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Mortgage with no credit history?
October 27, 2016
9:10 pm
sphilips
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I have never taken a loan in my life, nor does own a credit card. But I have a job with a reasonable income. I am looking to buy a home in near future. I have heard that a person with no credit history will have a hard time getting a good interest home mortgage. I have contacted a mortgage broker named Butler Mortgage and they also almost said the same, though getting a mortgage is not impossible. Isn't no loans better than a negative credit score and isn't supposed to be much easier for them to get a mortgage or loan for the first time? Can someone advise me about how to make sure I get my first mortgage without a lot of hassles.

October 27, 2016
9:37 pm
Norman1
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I would get a credit card, use it, and pay it off every month. That will start a positive credit history.

If a 22 year old applied for a mortgage and had no credit history, then that could be easily explained. It's only been a few years since the person has reached legal age.

In contrast, there would some explaining to do if a 40 year old applied for a mortgage and no credit history could be found.

October 27, 2016
11:42 pm
Loonie
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I agree with Norman.

I would also ask for a free credit report from both TransUnion and Equifax. These are the main credit rating agencies. This will confirm for you whether or not you in fact have a credit record. It's possible you may have a credit history that you are not aware of and have forgotten something that might have generated it.
You can ask for this for free once a year, which will enable you to monitor your situation after you get a credit card.

If you have trouble getting a credit card, then ask for the secured kind where you give them $500 in advance and then charge against that money and then replace it. After a little while, they will allow you to get a regular card. In this case, I would go to the bank where you regularly cash your paycheque, as they can see that you are getting a regular income and may treat you more sympathetically, considering you probably have no credit rating.

And, no, it's not better, in this society, to have never had any debt or credit cards. I don't know how you have managed without a credit card. It's just about impossible to stay in a hotel or rent a car without one, so, you really do need one. In a lot of situations, it's also safer to use a credit card than to carry around wads of cash, especially if you are travelling.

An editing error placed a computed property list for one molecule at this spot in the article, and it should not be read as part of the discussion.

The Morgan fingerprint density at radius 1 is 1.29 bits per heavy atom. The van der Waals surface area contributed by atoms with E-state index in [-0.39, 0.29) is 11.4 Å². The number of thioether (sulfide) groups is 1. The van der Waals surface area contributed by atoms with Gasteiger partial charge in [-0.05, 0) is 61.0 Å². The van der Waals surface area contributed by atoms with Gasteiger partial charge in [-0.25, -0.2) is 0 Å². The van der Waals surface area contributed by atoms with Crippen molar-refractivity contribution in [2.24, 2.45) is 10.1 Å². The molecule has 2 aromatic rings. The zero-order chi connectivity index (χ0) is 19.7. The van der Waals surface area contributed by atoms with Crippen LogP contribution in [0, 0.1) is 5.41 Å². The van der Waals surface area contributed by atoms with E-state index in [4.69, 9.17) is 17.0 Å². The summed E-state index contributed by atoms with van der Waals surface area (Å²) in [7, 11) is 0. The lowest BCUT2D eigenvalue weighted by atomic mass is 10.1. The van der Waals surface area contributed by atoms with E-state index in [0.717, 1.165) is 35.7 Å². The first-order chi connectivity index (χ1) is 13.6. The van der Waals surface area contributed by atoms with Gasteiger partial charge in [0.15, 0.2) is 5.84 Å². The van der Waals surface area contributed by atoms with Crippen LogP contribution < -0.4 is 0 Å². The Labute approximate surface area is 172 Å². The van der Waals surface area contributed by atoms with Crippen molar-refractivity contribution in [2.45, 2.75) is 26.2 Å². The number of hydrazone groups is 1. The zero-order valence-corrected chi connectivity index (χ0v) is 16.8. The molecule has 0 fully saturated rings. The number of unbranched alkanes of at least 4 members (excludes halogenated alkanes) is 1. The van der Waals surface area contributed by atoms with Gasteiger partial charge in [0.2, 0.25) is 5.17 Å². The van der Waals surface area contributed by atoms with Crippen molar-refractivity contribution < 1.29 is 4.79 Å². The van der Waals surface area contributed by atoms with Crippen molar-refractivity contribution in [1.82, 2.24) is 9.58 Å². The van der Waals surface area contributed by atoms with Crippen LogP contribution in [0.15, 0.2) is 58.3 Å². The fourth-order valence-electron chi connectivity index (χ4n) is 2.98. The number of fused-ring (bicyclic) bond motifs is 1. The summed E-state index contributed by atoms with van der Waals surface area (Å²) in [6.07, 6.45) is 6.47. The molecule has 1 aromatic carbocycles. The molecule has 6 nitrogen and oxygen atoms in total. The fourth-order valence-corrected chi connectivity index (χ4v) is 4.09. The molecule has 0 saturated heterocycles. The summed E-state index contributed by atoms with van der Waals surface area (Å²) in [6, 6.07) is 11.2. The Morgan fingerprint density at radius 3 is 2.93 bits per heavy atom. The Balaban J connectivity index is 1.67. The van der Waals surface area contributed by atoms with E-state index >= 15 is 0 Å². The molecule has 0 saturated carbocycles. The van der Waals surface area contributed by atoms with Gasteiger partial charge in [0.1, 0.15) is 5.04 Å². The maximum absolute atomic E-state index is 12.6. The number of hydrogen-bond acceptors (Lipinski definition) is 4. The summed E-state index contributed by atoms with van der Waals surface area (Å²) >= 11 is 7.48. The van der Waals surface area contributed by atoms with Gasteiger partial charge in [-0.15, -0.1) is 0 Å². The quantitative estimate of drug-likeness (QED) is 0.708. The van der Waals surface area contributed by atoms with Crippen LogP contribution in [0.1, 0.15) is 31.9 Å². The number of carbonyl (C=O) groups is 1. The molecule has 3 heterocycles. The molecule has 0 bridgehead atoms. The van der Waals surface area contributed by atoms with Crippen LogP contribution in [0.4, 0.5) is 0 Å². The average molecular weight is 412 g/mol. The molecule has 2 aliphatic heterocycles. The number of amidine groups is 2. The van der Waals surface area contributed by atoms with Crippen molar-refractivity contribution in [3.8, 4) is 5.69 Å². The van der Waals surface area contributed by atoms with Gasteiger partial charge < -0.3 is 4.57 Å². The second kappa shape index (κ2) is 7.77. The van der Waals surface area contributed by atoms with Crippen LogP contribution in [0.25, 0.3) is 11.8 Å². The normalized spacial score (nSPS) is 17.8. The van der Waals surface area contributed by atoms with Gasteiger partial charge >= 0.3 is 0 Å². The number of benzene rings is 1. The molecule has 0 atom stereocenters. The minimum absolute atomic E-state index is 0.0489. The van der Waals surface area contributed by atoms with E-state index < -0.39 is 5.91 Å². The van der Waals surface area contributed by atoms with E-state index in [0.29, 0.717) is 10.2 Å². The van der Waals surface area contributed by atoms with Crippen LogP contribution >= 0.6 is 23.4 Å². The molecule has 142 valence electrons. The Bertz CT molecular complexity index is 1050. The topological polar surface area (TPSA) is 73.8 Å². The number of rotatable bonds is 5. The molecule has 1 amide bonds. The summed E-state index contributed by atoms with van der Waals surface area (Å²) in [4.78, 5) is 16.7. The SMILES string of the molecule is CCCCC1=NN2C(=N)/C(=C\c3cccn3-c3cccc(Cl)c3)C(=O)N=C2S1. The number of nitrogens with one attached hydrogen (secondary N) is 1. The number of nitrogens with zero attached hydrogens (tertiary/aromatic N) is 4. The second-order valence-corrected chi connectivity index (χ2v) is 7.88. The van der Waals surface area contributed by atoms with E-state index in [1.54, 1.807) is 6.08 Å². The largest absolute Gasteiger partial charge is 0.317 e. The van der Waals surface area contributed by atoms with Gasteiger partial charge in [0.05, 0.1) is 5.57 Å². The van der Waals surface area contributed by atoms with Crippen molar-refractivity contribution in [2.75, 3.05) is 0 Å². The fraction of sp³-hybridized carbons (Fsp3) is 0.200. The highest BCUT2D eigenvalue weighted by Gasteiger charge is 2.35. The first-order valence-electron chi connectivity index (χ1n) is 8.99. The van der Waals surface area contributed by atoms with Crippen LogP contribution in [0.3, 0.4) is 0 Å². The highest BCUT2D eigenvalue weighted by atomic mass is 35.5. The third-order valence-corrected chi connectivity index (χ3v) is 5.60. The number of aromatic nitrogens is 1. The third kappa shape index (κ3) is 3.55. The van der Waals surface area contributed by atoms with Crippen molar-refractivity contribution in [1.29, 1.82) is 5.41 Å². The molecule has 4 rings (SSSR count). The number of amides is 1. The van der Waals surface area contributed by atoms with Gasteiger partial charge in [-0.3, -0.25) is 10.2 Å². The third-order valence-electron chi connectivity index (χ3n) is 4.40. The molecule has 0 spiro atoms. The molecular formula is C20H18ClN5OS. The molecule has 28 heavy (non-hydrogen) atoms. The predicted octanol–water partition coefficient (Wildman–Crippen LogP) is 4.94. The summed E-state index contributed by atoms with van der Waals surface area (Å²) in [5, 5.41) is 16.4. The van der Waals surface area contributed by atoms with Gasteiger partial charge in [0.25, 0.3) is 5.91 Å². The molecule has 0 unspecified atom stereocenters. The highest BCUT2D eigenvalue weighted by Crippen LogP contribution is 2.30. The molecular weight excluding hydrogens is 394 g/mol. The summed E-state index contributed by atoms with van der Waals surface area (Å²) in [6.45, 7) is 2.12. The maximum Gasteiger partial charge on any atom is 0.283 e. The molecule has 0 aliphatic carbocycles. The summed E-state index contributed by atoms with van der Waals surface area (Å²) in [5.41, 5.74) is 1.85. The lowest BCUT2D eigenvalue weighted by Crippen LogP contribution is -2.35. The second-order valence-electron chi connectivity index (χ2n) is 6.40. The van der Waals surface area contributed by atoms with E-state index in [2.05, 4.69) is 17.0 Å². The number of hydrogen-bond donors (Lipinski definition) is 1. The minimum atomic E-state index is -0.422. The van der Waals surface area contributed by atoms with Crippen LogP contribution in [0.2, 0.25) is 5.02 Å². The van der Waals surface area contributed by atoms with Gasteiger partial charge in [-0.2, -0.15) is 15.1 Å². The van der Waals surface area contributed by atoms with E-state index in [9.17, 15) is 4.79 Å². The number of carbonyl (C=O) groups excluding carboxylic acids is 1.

You will be able to get a mortgage somewhere as long as your income is sufficient, but you may end up with a private lender and a higher rate. Using a mortgage broker is a good idea, but I have no particular one to recommend. Also, a good realtor should be able to provide some help and advice. Note that I said a GOOD realtor. They usually have contacts with mortgage brokers. You're going to need one anyway, so start asking around for a referral where you live. Sometimes, too, a credit union will be more helpful than a bank in cases like this, but you would need to already belong to it.

If you are renting, it might help to get a letter from your landlord saying you have always paid your rent on time and been a good tenant.

October 29, 2016
1:14 pm
Rick
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I would think that your work history, income and down payment would have a definite influence on a decision by any lender. If you wanted a huge mortgage with minimal down payment ....might be a problem. If you went into the bank you have been using all your life and asked for a mortgage with 30, 40, 50% or more of the down payment you want to use sitting in their savings account, might not be a problem. I'd give you a mortgage for half a mill if you had a quarter mil for a down payment. If the interest rate is your concern, you may have to bite the bullet and pay a higher rate until you establish yourself, then renew, so just get a one year term and renegotiate when it's up. My first mortgage was 14%, so even a "higher rate" today is not that bad in comparison. Even if you don't have credit cards, other factors are used to determine your credit rating. Phone, utility. cable and other such necessities will affect your credit rating. Apply for the free reports Loonie suggested if not just for curiosity's sake.